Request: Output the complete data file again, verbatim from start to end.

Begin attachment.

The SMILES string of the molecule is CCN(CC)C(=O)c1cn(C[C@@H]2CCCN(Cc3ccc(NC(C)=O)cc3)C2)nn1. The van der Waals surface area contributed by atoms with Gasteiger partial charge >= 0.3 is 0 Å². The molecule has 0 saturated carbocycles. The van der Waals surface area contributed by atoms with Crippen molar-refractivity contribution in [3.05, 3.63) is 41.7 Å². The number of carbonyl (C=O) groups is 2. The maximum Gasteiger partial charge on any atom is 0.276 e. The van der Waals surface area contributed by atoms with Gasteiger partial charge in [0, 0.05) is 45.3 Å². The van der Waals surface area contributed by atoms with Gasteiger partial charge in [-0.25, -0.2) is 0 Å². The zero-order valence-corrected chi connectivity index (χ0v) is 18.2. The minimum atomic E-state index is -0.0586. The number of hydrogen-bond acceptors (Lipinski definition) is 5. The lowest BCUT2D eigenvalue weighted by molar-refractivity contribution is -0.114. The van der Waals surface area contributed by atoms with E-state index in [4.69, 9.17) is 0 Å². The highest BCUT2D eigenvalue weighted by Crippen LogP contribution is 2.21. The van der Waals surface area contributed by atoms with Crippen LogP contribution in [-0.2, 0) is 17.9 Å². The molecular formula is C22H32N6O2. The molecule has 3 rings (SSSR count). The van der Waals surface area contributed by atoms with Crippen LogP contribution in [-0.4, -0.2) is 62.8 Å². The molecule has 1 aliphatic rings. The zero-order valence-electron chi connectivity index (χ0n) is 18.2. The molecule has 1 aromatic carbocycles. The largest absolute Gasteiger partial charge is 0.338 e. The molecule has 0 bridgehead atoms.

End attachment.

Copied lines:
The SMILES string of the molecule is CCN(CC)C(=O)c1cn(C[C@@H]2CCCN(Cc3ccc(NC(C)=O)cc3)C2)nn1. The van der Waals surface area contributed by atoms with Gasteiger partial charge >= 0.3 is 0 Å². The molecule has 0 saturated carbocycles. The van der Waals surface area contributed by atoms with Crippen molar-refractivity contribution in [3.05, 3.63) is 41.7 Å². The number of carbonyl (C=O) groups is 2. The maximum Gasteiger partial charge on any atom is 0.276 e. The van der Waals surface area contributed by atoms with Gasteiger partial charge in [0, 0.05) is 45.3 Å². The van der Waals surface area contributed by atoms with Gasteiger partial charge in [-0.25, -0.2) is 0 Å². The zero-order valence-corrected chi connectivity index (χ0v) is 18.2. The minimum atomic E-state index is -0.0586. The number of hydrogen-bond acceptors (Lipinski definition) is 5. The lowest BCUT2D eigenvalue weighted by molar-refractivity contribution is -0.114. The van der Waals surface area contributed by atoms with E-state index in [4.69, 9.17) is 0 Å². The highest BCUT2D eigenvalue weighted by Crippen LogP contribution is 2.21. The van der Waals surface area contributed by atoms with Crippen LogP contribution in [-0.2, 0) is 17.9 Å². The molecular formula is C22H32N6O2. The molecule has 3 rings (SSSR count). The van der Waals surface area contributed by atoms with Crippen LogP contribution in [-0.4, -0.2) is 62.8 Å². The molecule has 1 aliphatic rings. The zero-order valence-electron chi connectivity index (χ0n) is 18.2. The molecule has 1 aromatic carbocycles. The largest absolute Gasteiger partial charge is 0.338 e. The molecule has 0 bridgehead atoms.